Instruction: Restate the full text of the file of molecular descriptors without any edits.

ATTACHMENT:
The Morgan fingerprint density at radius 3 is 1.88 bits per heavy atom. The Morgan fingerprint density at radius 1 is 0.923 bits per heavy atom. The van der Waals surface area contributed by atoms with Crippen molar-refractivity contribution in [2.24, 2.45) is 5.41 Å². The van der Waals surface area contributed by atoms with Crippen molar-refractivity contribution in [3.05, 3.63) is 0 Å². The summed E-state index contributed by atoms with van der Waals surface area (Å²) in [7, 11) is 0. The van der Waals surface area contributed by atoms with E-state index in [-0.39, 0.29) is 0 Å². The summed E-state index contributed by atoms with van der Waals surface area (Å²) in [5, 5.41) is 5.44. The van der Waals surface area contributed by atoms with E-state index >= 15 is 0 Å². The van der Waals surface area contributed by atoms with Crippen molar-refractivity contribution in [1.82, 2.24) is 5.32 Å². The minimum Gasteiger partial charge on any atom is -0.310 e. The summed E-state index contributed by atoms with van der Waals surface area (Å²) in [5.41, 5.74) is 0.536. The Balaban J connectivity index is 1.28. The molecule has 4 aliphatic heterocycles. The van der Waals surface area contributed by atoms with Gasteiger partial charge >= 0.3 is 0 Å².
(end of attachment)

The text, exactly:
The Morgan fingerprint density at radius 3 is 1.88 bits per heavy atom. The Morgan fingerprint density at radius 1 is 0.923 bits per heavy atom. The van der Waals surface area contributed by atoms with Crippen molar-refractivity contribution in [2.24, 2.45) is 5.41 Å². The van der Waals surface area contributed by atoms with Crippen molar-refractivity contribution in [3.05, 3.63) is 0 Å². The summed E-state index contributed by atoms with van der Waals surface area (Å²) in [7, 11) is 0. The van der Waals surface area contributed by atoms with E-state index in [-0.39, 0.29) is 0 Å². The summed E-state index contributed by atoms with van der Waals surface area (Å²) in [5, 5.41) is 5.44. The van der Waals surface area contributed by atoms with E-state index >= 15 is 0 Å². The van der Waals surface area contributed by atoms with Crippen molar-refractivity contribution in [1.82, 2.24) is 5.32 Å². The minimum Gasteiger partial charge on any atom is -0.310 e. The summed E-state index contributed by atoms with van der Waals surface area (Å²) in [5.41, 5.74) is 0.536. The Balaban J connectivity index is 1.28. The molecule has 4 aliphatic heterocycles. The van der Waals surface area contributed by atoms with Gasteiger partial charge >= 0.3 is 0 Å².